Halogens are Jekyll and Hyde elements: They are vital for high-tech applications and modern materials, but they can also form persistent compounds that don’t break down easily, can harm the environment, and even cause cancer. My aim is to make chemical processes involving halogens less dangerous and more sustainable. There is no point sticking our heads in the sand. Instead, we need to think: How can we make better use of halogen compounds? Which ones can we recycle? And how can we remove harmful compounds from the environment?
I am interested in fundamental principles. My background is in theoretical chemistry and my PhD was on fluorinated compounds. I am passionate about extremely high oxidation states and extremely powerful oxidizing agents that can oxidize other molecules, that means make them give up electrons and bind e.g. oxygen. I want to explore the limits of chemical concepts. But as a chemist, I believe I also have a responsibility to find solutions to society’s problems, for instance, how to store electricity in the transition to renewable energy. When purely fundamental research leads to compounds that can be used sustainably, that is when I feel science unleashes its full power.
For example, we researched molecules – fluorine compounds first, then chlorine compounds – that only form in a high vacuum at just 4 Kelvin (around -270 degrees Celsius). Later, we discovered that the chlorine compounds are stable even at room temperature, which opens up the possibility of storing very high quantities of chlorine. This discovery led us to a practical application.
More than 50 percent of all products obtained by chemical synthesis contain a chlorine atom or have at least “encountered” one in the course of their synthesis. Producing all this chlorine – around 90 million tonnes worldwide per year – by means of chlor-alkali electrolysis requires a huge amount of electricity. In Germany, it is estimated to be between two and three percent of the total national energy requirement. However, because chlorine has traditionally been difficult to store, this process results in continuous electricity consumption. Together with industry, we therefore developed a chlorine storage medium based on polychlorides that can make use of excess power in the grid to produce and store chlorine.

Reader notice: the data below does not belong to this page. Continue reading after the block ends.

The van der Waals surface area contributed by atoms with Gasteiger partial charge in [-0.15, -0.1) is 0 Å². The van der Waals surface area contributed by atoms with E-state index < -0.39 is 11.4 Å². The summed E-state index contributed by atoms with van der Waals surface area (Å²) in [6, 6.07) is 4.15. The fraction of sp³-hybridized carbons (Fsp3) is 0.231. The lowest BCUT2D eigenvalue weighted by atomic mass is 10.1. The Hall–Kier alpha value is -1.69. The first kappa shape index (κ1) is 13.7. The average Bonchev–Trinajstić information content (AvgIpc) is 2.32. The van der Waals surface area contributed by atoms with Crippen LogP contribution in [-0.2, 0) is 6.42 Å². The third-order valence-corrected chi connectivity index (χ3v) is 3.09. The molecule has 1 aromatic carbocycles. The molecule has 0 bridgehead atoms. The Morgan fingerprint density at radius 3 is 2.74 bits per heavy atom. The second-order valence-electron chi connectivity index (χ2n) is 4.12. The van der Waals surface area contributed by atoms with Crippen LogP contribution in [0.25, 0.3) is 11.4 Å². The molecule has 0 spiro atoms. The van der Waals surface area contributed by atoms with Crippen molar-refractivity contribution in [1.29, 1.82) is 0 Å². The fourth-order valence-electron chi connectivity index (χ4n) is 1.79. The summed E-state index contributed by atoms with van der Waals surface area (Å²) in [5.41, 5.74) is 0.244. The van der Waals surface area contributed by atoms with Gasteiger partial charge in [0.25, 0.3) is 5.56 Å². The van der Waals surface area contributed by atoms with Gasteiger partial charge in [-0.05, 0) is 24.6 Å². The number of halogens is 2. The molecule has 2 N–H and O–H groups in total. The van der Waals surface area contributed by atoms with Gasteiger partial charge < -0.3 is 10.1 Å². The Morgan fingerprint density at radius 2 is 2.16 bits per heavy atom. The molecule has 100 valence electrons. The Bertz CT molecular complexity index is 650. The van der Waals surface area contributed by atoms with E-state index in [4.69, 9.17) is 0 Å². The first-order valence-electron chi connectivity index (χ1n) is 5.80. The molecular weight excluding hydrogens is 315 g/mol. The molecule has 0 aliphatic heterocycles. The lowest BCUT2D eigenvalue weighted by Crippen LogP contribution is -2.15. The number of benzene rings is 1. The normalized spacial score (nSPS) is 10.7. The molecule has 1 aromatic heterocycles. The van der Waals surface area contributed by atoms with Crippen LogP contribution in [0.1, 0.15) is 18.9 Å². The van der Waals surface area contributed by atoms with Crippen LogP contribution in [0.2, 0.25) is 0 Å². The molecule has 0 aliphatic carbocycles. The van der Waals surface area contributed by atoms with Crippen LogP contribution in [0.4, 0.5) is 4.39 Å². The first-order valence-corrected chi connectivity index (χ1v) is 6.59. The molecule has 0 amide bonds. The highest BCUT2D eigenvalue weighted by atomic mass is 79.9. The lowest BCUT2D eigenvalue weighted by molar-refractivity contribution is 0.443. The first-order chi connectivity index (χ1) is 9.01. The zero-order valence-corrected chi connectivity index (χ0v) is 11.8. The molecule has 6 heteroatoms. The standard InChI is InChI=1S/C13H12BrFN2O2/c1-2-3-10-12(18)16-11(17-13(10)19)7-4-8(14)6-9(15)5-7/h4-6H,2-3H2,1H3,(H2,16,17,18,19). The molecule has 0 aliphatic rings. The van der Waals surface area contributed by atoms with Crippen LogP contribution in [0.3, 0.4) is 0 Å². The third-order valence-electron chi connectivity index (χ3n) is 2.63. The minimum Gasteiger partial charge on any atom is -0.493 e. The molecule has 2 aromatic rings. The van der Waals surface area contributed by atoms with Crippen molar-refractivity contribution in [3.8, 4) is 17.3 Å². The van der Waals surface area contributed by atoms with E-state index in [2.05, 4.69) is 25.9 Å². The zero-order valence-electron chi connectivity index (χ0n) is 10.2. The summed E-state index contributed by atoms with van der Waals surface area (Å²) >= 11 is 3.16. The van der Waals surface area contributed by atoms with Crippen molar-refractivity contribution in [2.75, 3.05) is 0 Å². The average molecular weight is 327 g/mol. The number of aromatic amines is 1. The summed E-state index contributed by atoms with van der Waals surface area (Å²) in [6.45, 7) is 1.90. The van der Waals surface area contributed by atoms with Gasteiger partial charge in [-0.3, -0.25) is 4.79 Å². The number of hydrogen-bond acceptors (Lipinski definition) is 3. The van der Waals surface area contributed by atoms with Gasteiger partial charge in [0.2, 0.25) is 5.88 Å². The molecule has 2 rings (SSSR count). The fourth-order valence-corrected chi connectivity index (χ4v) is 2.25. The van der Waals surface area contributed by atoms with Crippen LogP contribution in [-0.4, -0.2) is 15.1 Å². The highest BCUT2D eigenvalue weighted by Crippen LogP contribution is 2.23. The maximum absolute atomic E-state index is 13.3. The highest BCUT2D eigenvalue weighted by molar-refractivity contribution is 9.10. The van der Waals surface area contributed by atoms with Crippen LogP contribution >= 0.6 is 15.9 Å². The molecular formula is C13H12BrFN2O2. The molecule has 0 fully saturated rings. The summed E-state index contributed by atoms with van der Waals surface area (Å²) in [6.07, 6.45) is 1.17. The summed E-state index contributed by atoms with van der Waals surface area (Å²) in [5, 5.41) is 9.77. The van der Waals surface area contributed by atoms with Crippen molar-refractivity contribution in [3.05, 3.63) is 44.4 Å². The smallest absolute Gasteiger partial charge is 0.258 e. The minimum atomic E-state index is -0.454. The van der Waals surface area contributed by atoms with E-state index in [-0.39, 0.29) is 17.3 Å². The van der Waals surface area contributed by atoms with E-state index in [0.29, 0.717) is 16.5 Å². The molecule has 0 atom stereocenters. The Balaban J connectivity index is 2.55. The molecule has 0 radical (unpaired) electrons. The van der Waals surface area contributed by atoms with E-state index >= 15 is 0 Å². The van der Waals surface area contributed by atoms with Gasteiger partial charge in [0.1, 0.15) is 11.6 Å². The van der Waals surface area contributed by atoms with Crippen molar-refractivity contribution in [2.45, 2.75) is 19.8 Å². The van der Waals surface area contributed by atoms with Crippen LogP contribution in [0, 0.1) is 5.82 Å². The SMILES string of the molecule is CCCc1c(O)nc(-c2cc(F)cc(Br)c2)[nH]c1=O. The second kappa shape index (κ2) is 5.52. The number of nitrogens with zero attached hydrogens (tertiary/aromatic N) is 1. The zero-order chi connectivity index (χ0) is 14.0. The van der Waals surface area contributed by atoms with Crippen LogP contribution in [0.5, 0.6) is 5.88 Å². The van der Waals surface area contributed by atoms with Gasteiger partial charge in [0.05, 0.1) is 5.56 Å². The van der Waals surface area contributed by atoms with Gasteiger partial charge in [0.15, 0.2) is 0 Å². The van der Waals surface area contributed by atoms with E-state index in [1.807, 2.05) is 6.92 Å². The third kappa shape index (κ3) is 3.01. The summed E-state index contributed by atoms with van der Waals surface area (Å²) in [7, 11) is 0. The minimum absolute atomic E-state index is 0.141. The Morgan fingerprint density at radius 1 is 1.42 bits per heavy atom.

We also showed that it’s possible – in a neat follow-on process – to pass carbon monoxide through the chlorine storage system at room temperature to obtain phosgene, which is used in the production of polymers such as polyurethane, the foam that products such as mattresses are made from. Normally, phosgene synthesis takes place at 450 degrees Celsius with chlorine gas over a carbon catalyst. Our process uses much less energy because the chlorine storage system doesn’t need to be heated. In addition, we are working on recovering the chlorine from the resulting hydrogen chloride to obtain hydrogen almost as a by-product. Hydrogen is, of course, in high demand as we transition to cleaner energy.
Together with industry, we are also pushing ahead with a project on sulfur hexafluoride, a gas that was used in the past to cushion sports shoes and as an insulator. Since it emerged that sulfur hexafluoride’s greenhouse gas potential is 22,500 times higher than CO2, its use has been severely restricted. However, it is still used in high-voltage switchgear, where there is a lack of alternatives. My team has developed a substitute material for this application that has a much lower greenhouse gas potential but similarly good insulation properties.
We won’t be able to dispense with halogen compounds anytime soon because they are omnipresent. So if we want to use them in a more environmentally friendly way, to be able to recycle them, and convert them into new products, we need a thorough understanding of their chemical behavior. I believe this is where our challenge lies.